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Virtualization Restrictions in RedHat Linux with KVM

This article covers Virtualization Restrictions in RedHat Linux which are additional support and product restrictions of the virtualization packages.


The following notes apply to all versions of Red Hat Virtualization:

1. Supported limits reflect the current state of system testing by Red Hat and its partners. Systems exceeding these supported limits may be included in the Hardware Catalog after joint testing between Red Hat and its partners. If they exceed the supported limits posted here, entries in the Hardware Catalog are fully supported. In addition to supported limits reflecting hardware capability, there may be additional limits under the Red Hat Enterprise Linux subscription terms. Supported limits are subject to change based on ongoing testing activities.


2. These limits do not apply to Red Hat Enterprise Linux (RHEL) with KVM virtualization, which offers virtualization for low-density environments.


3. Guest operating systems have different minimum memory requirements. Virtual machine memory can be allocated as small as required.

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Guest unable to reach host using macvtap interface - Fix it Now

This article covers how to fix the issue with guests unable to reach the host using macvtap interface.

This issue happens when A guest virtual machine can communicate with other guests, but cannot connect to the host machine after being configured to use a macvtap (also known as type='direct') network interface.


To resolve this error (guests unable to reach the host using macvtap interface), simply create an isolated network with libvirt:

1. Add and save the following XML in the /tmp/isolated.xml file. If the 192.168.254.0/24 network is already in use elsewhere on your network, you can choose a different network.

<network>

  <name>isolated</name>

  <ip address='192.168.254.1' netmask='255.255.255.0'>

    <dhcp>

      <range start='192.168.254.2' end='192.168.254.254' />

    </dhcp>

  </ip>

</network>

2. Create the network with this command: virsh net-define /tmp/isolated.xml

3. Set the network to autostart with the virsh net-autostart isolated command.

4. Start the network with the virsh net-start isolated command.

5. Using virsh edit name_of_guest, edit the configuration of each guest that uses macvtap for its network connection and add a new <interface> in the <devices> section similar to the following (note the <model type='virtio'/> line is optional to include):

<interface type='network'>

  <source network='isolated'/>

  <model type='virtio'/>

</interface>

6. Shut down, then restart each of these guests.

Since this new network is isolated to only the host and guests, all other communication from the guests will use the macvtap interface.

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Boot a guest using PXE - Do it now

This article covers how to boot a guest using PXE. PXE booting is supported for Guest Operating Systems that are listed in the VMware Guest Operating System Compatibility list and whose operating system vendor supports PXE booting of the operating system.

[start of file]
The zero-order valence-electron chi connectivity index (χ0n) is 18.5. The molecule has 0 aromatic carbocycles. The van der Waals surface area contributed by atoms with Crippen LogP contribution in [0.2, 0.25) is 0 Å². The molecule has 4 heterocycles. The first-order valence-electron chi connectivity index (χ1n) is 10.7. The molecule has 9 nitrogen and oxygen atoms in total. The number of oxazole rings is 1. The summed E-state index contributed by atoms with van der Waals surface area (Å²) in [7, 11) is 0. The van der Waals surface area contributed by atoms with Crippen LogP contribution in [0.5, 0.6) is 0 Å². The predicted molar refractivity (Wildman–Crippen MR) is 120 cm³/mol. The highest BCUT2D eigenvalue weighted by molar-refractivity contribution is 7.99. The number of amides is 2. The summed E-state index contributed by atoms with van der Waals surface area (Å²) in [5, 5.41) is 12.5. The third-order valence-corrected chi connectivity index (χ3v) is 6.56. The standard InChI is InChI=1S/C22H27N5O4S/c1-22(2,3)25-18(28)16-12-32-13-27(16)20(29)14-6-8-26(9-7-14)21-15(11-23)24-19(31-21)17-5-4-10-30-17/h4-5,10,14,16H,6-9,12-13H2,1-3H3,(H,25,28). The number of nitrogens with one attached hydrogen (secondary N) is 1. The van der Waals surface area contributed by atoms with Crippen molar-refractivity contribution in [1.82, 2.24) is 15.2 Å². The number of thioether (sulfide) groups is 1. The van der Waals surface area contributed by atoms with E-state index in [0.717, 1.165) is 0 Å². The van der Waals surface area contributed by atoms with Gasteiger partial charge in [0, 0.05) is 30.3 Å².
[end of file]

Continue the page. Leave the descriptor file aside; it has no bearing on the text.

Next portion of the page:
The virtual machine must meet the following requirements:

1. Have a virtual disk without operating system software and with enough free disk space to store the intended system software.

2. Have a network adapter connected to the network where the PXE server resides.


A virtual machine is not complete until you install the guest operating system and VMware Tools. Installing a guest operating system in your virtual machine is essentially the same as installing it in a physical computer.


To use PXE with Virtual Machines:

You can start a virtual machine from a network device and remotely install a guest operating system using a Preboot Execution Environment (PXE). 

You do not need the operating system installation media. When you turn on the virtual machine, the virtual machine detects the PXE server.


To Install a Guest Operating System from Media:

You can install a guest operating system from a CD-ROM or from an ISO image. Installing from an ISO image is typically faster and more convenient than a CD-ROM installation. 


To Upload ISO Image Installation Media for a Guest Operating System:

You can upload an ISO image file to a datastore from your local computer. You can do this when a virtual machine, host, or cluster does not have access to a datastore or to a shared datastore that has the guest operating system installation media that you require.


How to Use a private libvirt network ?

1. Boot a guest virtual machine using libvirt with PXE booting enabled. You can use the virt-install command to create/install a new virtual machine using PXE:

virt-install --pxe --network network=default --prompt

2. Alternatively, ensure that the guest network is configured to use your private libvirt network, and that the XML guest configuration file has a <boot dev='network'/> element inside the <os> element, as shown in the following example:

<os>

   <type arch='x86_64' machine='pc-i440fx-rhel7.0.0'>hvm</type>

   <boot dev='network'/>

   <boot dev='hd'/>

</os>

3. Also ensure that the guest virtual machine is connected to the private network:

<interface type='network'>